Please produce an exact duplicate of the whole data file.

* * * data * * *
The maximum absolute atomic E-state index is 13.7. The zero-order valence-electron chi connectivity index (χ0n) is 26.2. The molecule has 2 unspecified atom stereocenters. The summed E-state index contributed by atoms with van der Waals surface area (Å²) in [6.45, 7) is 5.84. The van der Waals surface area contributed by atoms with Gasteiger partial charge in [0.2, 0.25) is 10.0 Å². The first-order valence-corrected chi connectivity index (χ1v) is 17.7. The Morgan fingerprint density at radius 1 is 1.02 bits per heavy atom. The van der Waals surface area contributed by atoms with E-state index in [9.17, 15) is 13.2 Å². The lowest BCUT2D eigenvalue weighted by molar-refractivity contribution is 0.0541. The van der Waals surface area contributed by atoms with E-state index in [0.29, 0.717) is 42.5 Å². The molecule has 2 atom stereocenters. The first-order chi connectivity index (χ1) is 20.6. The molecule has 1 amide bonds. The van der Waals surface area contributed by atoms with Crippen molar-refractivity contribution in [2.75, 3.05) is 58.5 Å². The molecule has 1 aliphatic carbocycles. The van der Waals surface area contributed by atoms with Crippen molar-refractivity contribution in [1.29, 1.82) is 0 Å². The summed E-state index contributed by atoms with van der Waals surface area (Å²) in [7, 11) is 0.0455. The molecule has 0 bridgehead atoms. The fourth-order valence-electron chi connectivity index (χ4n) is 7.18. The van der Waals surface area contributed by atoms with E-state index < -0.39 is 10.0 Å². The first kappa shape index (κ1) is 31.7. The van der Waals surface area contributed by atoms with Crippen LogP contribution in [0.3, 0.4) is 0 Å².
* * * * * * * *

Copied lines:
The maximum absolute atomic E-state index is 13.7. The zero-order valence-electron chi connectivity index (χ0n) is 26.2. The molecule has 2 unspecified atom stereocenters. The summed E-state index contributed by atoms with van der Waals surface area (Å²) in [6.45, 7) is 5.84. The van der Waals surface area contributed by atoms with Gasteiger partial charge in [0.2, 0.25) is 10.0 Å². The first-order valence-corrected chi connectivity index (χ1v) is 17.7. The Morgan fingerprint density at radius 1 is 1.02 bits per heavy atom. The van der Waals surface area contributed by atoms with E-state index in [9.17, 15) is 13.2 Å². The lowest BCUT2D eigenvalue weighted by molar-refractivity contribution is 0.0541. The van der Waals surface area contributed by atoms with E-state index in [0.29, 0.717) is 42.5 Å². The molecule has 2 atom stereocenters. The first-order chi connectivity index (χ1) is 20.6. The molecule has 1 amide bonds. The van der Waals surface area contributed by atoms with Crippen molar-refractivity contribution in [2.75, 3.05) is 58.5 Å². The molecule has 1 aliphatic carbocycles. The van der Waals surface area contributed by atoms with Crippen molar-refractivity contribution in [1.29, 1.82) is 0 Å². The summed E-state index contributed by atoms with van der Waals surface area (Å²) in [7, 11) is 0.0455. The molecule has 0 bridgehead atoms. The fourth-order valence-electron chi connectivity index (χ4n) is 7.18. The van der Waals surface area contributed by atoms with E-state index < -0.39 is 10.0 Å². The first kappa shape index (κ1) is 31.7. The van der Waals surface area contributed by atoms with Crippen LogP contribution in [0.3, 0.4) is 0 Å².